Instead of adding all of the water at once as we do for cooking other types of rice, the water (or broth) for risotto is added a few ladles at a time. We wait for that hot broth or water to mostly absorb, then add a few ladles more. We continue like this until the rice is cooked to al dente.
4) The Mantecatura
A mantecatura is the process of adding room temperature fat and flavor at the end of cooking, when the dish is still hot—but not over direct heat! The mantecatura makes whatever you are cooking creamy and delicious!
A variety of fats can be added, depending on the risotto recipe. You can simply add a bit of butter. Or, you can add a fat with a bit more excitement— a bit of grated Parmigiano Reggiano cheese or even a creamy cheese like gorgonzola!
More Tips for Making Risotto
Choose a well-insulated pot or pan.
Use a well-insulated skillet to make the risotto—for instance a 3-ply stainless steel skillet or dutch oven (an affiliate link to the type of dutch oven we use in our kitchen).
Season at the end.
Don’t add salt or pepper until you’ve finished cooking your risotto. If you ‘salt to taste’ at the beginning and then the broth reduces, the final dish will be too salty.
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Butternut Squash Risotto Recipe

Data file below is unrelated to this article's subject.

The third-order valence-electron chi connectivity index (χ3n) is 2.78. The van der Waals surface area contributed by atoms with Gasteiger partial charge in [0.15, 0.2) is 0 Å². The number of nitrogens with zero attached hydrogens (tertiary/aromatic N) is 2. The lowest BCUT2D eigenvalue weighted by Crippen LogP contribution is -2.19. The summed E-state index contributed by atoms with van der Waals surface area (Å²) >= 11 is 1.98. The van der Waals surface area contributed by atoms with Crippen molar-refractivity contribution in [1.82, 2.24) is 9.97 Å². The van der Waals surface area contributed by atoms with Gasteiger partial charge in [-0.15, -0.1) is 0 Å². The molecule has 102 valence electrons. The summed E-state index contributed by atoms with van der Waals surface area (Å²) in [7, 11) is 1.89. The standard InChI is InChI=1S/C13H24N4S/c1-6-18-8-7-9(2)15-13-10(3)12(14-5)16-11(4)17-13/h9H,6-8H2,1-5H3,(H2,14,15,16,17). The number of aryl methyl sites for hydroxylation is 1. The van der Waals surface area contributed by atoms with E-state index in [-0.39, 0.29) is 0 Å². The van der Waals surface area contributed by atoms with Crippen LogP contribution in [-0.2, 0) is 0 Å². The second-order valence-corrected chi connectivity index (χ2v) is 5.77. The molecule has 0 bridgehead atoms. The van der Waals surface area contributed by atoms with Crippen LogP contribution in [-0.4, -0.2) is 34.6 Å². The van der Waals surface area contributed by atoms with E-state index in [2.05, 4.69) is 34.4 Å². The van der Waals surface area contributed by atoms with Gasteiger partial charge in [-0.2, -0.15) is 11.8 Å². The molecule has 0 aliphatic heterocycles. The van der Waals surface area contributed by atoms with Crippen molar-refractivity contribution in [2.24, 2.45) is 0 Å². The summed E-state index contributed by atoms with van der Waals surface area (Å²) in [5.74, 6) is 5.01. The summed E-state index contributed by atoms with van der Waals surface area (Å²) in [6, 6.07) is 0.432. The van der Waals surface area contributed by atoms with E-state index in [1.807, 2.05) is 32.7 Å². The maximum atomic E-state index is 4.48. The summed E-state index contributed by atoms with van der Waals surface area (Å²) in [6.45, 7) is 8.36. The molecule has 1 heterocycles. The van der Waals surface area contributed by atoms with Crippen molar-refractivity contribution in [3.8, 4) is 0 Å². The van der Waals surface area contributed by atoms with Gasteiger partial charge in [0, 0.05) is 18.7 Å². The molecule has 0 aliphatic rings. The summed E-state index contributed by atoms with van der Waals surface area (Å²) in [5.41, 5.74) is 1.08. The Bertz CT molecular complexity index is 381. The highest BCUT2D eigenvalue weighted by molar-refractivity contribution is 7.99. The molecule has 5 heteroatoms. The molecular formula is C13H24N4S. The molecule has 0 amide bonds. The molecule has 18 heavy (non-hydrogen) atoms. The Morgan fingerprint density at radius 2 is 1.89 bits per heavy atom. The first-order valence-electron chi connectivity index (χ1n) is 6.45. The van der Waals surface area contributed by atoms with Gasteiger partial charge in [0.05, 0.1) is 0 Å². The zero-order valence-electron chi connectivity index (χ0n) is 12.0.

- Well-insulated pan or dutch oven
- 1 ¼ lb butternut squash one medium, diced
- ½ medium onion finely chopped
- 6 cups vegetable broth or, chicken broth
- ½ cup dry white wine
- 1 ½ cups arborio rice or carnaroli rice
- 3 tbsp olive oil or as needed; extra virgin
- 2 tbsp unsalted butter
- ⅓ lb gorgonzola cheese dolce or sweet
- Peel and dice the butternut squash. Finely chop the onion.1 ¼ lb butternut squash, ½ medium onion
Cook Squash and Onions
- Heat the olive oil in a large skillet or saucepan. Add the onions and sauté them over medium-low heat for about 10 minutes, or until translucent.3 tbsp olive oil
- While the onions are cooking, bring all of the broth to a simmer in a large pot.6 cups vegetable broth
- When the onions are translucent, add all of the butternut squash and 2-3 ladles of hot broth.
- Cover and cook the squash for about 20 minutes. Add 1-2 more ladles of broth and keep cooking if the squash is not tender enough to mash after the 20 minutes. In the meantime…
Toast the Rice
- Toast the arborio rice in another dry skillet or saucepan over medium heat. Stir rice frequently until it begins to turn golden and smells like toasted rice.1 ½ cups arborio rice
- When the rice is toasted, add the dry white wine. This is called the ‘sfumato.’ Stir until the rice has absorbed the wine.½ cup dry white wine
Make the Risotto
- When the squash is tender, add another ladle of broth and mash it coarsely with a fork.
- Add the butternut squash to the toasted rice. Stir and add 2 more ladles of broth.
- Cook the rice for 20 minutes over medium heat. Check the risotto frequently during the 20 minutes, stirring constantly to avoid burning. When the broth is almost absorbed, add another ladle of broth and continue to do so for the entire 20 minutes.
- The finished risotto should be done but a tiny bit ‘al dente’ (chewy). Add salt and freshly ground black pepper to taste.
- Turn off the heat. Add the butter and the gorgonzola to the risotto. Stir until the cheese and butter are melted. This is called the ‘mantecatura.’2 tbsp unsalted butter, ⅓ lb gorgonzola cheese